Trudeau meets with community and First Nation leaders in Tofino

Trudeau meets with community and First Nation leaders in Tofino

Relationships are improving after five First Nations told Prime Minister Justin Trudeau he wasn’t welcome in their territories last year

Justin Trudeau arrived at a Tofino hotel for two meetings Saturday before he started a family vacation.

The region’s NDP MP says he’s been pushing for these meetings to happen for some time.

“We’ve been calling on the Prime Minister to come to our riding,” said Courtenay-Alberni NDP MP Gord Johns. “We’ve had some outstanding issues, important issues to the peoples of our communities and we’re grateful that he’s here to hear our concerns and so that we can see some action on these fronts.”

The first meeting is with regional mayors and leaders.

“It’s just great to have the opportunity to meet with connect with people in the community and talk about some of the challenges,” said Trudeau before the meeting started. “Obviously we know Tofino is a wonderful spot for tourism but there are all sorts of challenges related to that.”

The local mayors say they’re glad to have presented their challenges the Prime Minister.

“The top one for all of us is housing,” said Port Alberni Mayor Mike Ruttan. “Each community if we’re going to progress, if we’re going to move along, we have to be able to provide housing for people that are coming here and people who are already here.”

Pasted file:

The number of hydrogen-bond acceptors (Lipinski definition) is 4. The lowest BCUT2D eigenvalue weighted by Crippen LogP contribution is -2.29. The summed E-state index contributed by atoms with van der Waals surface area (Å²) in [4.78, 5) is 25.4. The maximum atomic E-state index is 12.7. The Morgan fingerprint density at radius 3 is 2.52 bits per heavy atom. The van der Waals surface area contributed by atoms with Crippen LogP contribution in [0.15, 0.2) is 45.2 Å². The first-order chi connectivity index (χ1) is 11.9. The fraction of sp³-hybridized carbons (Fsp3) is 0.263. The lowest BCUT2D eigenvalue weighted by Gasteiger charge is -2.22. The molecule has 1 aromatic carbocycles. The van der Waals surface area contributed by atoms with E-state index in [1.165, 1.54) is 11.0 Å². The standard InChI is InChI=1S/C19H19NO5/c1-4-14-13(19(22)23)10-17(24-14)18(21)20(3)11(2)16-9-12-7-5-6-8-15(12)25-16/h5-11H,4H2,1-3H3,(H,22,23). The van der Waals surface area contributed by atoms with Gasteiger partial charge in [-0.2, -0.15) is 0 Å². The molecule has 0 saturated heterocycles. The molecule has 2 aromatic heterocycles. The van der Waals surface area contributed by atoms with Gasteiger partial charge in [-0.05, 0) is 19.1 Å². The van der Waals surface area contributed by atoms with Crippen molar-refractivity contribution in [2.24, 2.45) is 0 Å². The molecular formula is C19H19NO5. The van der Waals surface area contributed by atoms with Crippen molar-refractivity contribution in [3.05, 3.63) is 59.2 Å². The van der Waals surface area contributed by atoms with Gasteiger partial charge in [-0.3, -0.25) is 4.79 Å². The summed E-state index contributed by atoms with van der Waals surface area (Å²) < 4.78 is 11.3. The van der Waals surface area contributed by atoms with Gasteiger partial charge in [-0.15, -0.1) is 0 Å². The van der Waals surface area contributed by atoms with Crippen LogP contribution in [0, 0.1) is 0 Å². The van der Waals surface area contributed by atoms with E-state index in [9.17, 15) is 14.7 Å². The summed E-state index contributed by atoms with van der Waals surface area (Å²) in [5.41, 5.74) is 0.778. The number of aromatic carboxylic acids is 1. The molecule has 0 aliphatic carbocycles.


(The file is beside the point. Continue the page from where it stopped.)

The second meeting with the region’s First Nations was poised not to happen.

In September, after aboriginal commercial fishing negotiations broke off with Fisheries and Oceans, five Nuu-chah-nulth Nations sent a letter to the Prime Minister banning him from their territories.

“Since the time that we made that statement there’s been significant movement,” said Chief Councillor Elmer Frank of the Tla-o-qui-aht First Nation at the start of the meeting. “Not significant enough for a fisher to go out and make a tangible living but it was significant enough for us.”

“I thought the meeting went quite well,” said Chief Councillor Robert Dennis of the Huu-ay-aht First Nation. “First of all it’s most important that the prime minister is willing to reach out to first nations and hear our issues and hear our concerns.”

The Prime Minister left the resort but he was not leaving the region. His aide said Trudeau’s family is now going on vacation for the next week and a half and they’re spending it on Vancouver Island.

Kendall HansonKendall Hanson

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